Download now: The Downfall of Cable, and the Rise of 5G!

Don't Give Uber Your Money

Written by Briton Ryle
Posted April 1, 2019

In this final installment of my mini-series about venture capital, initial public offerings, and Uber, I want to start by reminding you of your prime directive as an investor: buy low, sell high.  

These are the four most important words in investing. They are your key to unlocking the stock market's fortunes. 

And the thing about "buy low, sell high" is that it really doesn't have much to do with where a company has been. Check a chart of just about any company's share price, and you'll probably see that the share price was lower six months ago, a year ago...

But that doesn't mean the share price won't be higher in the future. In fact, the best companies will almost certainly see their stock prices rise in the future. New products, rising efficiency, cost savings, more customers, price hikes... these are what you want to see from the companies you invest in. 

Unfortunately, I don't think this is true about Uber and Lyft...

IPO Numbers

I watched the Lyft buy orders filling as soon as the stock opened on Friday, starting a little over $87. 

Let me tell you straight out: Buying Lyft at $87 a share is not "buying low." Because at $87 a share, Lyft is worth about $30 billion.

Let's say you were in the market to buy a company. You find Lyft, which took in $2.2 billion in revenue last year and posted a net loss of $911 million. Would you really pay $30 billion for that kind of performance? 

When Warren Buffett buys a company, he wants the operating cash flow of that company to completely pay him back for his investment in less than 10 years. Lyft has negative cash flow of around $280 million. Even worse, Lyft burned $472 million in cash last year. 

Oh, and did you know that both Lyft and Uber are undercharging for rides to get market share? And they also recently cut wages for their drivers? 

So the question is: How long will it take for Lyft to generate $30 billion in operating cash flow? 

The company will have to stop losing money first. And it needs to grow revenue by about 500% to make this even a reasonable question...

Seems pretty clear to me. Lyft is not a case of "buy low." Lyft is a case where all its early investors (venture capital, investment banks, etc.) are trying to sell high. Which is likely why the stock opened at $87 and closed at $78...

CNBC: Lyft Surges!

Just this morning, as I was finishing up this article, I saw the CNBC headline: Stock Surges in Debut.

lyft soars

Amazing. They are actually saying that opening at $87 and closing at $78 is "soaring." Seriously?

Actually, yes. They are serious. But they're not talking about the shares you might've bought. For you, or me, for that matter, the shares definitely didn't soar. Kind of the opposite. But for the investment banks that ran the IPO and had a wholesale price of $72, yeah, they soared. At the retail investor's expense...

Sadly, this is where the financial media is these days. There is more institutional money (VC, endowment funds, sovereign wealth funds, hedge funds, etc.), and there is less retail investor money, due to the post-crisis drop in individual investing.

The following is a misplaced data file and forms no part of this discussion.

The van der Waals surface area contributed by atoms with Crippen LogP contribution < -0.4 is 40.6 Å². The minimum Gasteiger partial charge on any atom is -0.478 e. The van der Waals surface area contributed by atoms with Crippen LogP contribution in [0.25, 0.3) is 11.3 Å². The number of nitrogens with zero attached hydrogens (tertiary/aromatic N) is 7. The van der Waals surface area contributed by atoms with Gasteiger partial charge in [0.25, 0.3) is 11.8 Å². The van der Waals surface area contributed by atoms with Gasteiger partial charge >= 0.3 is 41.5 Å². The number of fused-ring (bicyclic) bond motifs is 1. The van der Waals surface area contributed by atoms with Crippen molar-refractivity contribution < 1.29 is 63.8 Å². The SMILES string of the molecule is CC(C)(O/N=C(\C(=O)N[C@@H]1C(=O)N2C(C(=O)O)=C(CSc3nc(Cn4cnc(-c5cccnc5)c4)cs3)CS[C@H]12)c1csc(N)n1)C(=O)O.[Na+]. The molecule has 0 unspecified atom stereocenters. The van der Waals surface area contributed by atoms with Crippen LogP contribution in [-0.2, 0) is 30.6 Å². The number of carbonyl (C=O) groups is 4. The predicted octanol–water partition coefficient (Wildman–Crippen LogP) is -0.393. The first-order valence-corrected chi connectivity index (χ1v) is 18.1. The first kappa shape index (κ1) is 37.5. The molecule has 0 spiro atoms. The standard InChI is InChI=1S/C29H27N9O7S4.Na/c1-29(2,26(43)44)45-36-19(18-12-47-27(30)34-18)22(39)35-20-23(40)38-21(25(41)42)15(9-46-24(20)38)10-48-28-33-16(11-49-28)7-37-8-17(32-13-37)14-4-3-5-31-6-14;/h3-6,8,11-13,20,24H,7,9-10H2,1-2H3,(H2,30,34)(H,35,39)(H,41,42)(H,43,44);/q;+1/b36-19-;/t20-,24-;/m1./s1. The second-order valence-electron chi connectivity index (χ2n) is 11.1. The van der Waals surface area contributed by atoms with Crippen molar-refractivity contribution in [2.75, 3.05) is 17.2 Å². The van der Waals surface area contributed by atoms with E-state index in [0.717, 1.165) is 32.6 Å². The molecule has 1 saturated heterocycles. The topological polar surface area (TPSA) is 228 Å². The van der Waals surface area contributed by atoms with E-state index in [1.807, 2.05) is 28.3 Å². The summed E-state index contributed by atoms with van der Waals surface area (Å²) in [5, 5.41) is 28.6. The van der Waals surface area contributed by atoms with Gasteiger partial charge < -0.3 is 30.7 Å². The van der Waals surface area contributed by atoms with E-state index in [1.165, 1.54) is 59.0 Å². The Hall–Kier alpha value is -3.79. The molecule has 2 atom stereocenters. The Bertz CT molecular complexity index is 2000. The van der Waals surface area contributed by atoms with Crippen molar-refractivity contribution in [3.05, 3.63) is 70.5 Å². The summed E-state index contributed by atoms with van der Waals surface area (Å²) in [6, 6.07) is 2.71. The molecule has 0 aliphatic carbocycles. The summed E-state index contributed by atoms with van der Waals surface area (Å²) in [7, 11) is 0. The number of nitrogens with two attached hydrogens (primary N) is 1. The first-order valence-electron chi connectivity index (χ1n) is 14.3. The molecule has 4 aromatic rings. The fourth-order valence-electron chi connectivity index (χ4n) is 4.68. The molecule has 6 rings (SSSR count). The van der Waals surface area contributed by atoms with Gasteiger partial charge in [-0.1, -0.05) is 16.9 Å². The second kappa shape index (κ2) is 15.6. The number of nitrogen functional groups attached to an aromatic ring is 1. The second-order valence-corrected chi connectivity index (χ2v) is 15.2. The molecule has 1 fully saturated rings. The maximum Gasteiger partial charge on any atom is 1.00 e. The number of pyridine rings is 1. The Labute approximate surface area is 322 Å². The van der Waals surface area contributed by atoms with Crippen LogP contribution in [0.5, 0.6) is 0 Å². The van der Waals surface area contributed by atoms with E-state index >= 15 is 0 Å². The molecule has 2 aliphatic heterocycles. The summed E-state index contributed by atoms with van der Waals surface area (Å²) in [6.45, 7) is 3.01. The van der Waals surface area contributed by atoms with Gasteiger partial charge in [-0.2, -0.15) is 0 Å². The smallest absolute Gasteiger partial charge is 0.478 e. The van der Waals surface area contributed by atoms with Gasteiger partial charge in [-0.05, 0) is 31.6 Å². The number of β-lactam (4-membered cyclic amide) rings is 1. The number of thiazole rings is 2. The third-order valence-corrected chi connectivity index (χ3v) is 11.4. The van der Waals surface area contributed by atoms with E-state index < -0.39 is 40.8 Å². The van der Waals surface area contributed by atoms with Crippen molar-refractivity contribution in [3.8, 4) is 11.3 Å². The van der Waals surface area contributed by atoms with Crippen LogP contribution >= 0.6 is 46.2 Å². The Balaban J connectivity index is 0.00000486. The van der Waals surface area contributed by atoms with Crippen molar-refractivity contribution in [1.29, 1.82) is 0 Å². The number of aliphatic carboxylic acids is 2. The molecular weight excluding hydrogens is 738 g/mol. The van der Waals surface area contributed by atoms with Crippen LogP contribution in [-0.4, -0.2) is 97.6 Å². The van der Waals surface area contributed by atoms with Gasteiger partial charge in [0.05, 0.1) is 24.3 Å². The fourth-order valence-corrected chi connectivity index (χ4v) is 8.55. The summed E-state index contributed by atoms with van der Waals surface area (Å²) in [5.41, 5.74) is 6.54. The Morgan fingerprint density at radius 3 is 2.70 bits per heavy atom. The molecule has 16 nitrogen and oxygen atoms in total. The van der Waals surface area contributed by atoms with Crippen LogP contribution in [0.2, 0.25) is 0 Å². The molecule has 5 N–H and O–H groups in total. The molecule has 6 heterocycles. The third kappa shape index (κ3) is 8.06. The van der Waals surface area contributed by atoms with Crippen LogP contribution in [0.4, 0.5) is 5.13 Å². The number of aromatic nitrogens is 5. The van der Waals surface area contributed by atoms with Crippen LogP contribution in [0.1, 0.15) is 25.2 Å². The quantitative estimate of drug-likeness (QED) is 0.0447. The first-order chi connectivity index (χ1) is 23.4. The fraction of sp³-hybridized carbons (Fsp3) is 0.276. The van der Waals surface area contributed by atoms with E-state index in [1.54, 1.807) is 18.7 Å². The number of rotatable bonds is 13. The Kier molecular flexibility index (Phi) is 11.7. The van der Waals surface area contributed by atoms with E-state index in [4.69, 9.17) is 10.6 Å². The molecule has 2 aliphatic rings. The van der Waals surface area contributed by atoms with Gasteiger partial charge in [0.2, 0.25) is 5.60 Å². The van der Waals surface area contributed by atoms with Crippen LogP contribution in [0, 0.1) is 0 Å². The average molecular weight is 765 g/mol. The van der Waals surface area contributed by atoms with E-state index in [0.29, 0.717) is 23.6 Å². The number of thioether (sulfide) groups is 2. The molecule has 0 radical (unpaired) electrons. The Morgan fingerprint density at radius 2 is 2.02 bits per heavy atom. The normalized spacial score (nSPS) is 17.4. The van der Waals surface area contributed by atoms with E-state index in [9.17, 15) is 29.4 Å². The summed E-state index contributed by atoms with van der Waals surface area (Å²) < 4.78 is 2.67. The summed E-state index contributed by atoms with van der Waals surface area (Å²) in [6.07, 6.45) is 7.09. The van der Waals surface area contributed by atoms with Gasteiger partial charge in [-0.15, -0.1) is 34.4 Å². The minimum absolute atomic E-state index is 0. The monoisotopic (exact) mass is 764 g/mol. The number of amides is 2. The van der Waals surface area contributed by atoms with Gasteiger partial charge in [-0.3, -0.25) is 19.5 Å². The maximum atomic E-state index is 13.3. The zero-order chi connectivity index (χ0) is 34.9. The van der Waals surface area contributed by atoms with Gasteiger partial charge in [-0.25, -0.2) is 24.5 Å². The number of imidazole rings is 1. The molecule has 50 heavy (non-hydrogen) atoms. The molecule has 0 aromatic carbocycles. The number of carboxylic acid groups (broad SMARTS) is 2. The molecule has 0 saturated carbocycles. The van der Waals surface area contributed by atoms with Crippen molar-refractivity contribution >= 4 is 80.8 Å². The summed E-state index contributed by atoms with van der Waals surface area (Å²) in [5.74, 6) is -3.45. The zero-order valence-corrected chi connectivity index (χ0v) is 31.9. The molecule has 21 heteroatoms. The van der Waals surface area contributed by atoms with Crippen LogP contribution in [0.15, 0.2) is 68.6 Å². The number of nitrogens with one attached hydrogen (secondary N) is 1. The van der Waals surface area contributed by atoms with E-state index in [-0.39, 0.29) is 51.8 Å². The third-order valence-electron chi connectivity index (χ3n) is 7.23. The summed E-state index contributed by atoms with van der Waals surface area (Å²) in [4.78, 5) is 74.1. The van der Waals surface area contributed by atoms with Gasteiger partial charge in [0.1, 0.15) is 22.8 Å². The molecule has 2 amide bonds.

And CNBC knows who pays its bills, and it's not you and me. They should be ashamed...

I will tell you that it's actually a good thing that CNBC has so blatantly sided with the big money against you and me. Because if there was any illusion that CNBC has your interests at heart, well, that should be pretty thoroughly shattered by now. 

Editor's note: Thank goodness there are still independent research firms like Angel Publishing and Wealth Daily. I know some people don't like the subscription newsletter biz, but I will tell you that it's the most honest and democratic investment business model out there. A year of my Wealth Advisory is $99, and if I don't do a good job (i.e., pick winning investments), you cancel and get a refund. 

Is CNBC gonna refund any Lyft losses? Yeah, didn't think so...

The sad fact is, venture capital isn't so much about nurturing young companies anymore. It's simply about creating a narrative that will help the early investors make money.

Now, that doesn't mean there won't be opportunities with IPOs. My Wealth Advisory readers have had great success with Twilio (NYSE: TWLO), which we bought shortly after it went public. The one caveat is that we all have to be more discerning about the companies that come to market.

Beware the big "story" IPOs like Lyft and Uber. It's gonna be those under-the-radar stocks that have the real potential. If you're interested, pay attention to the work my colleague Monica Savaglia is doing with her IPO letter. It's good stuff.

Until next time,

brit''s sig

Briton Ryle

follow basic @BritonRyle on Twitter

follow basic The Wealth Advisory on Youtube

follow basic The Wealth Advisory on Facebook

A 21-year veteran of the newsletter business, Briton Ryle is the editor of The Wealth Advisory income stock newsletter, with a focus on top-quality dividend growth stocks and REITs. Briton also manages the Real Income Trader advisory service, where his readers take regular cash payouts using a low-risk covered call option strategy. He is also the managing editor of the Wealth Daily e-letter. To learn more about Briton, click here.

Buffett's Envy: 50% Annual Returns, Guaranteed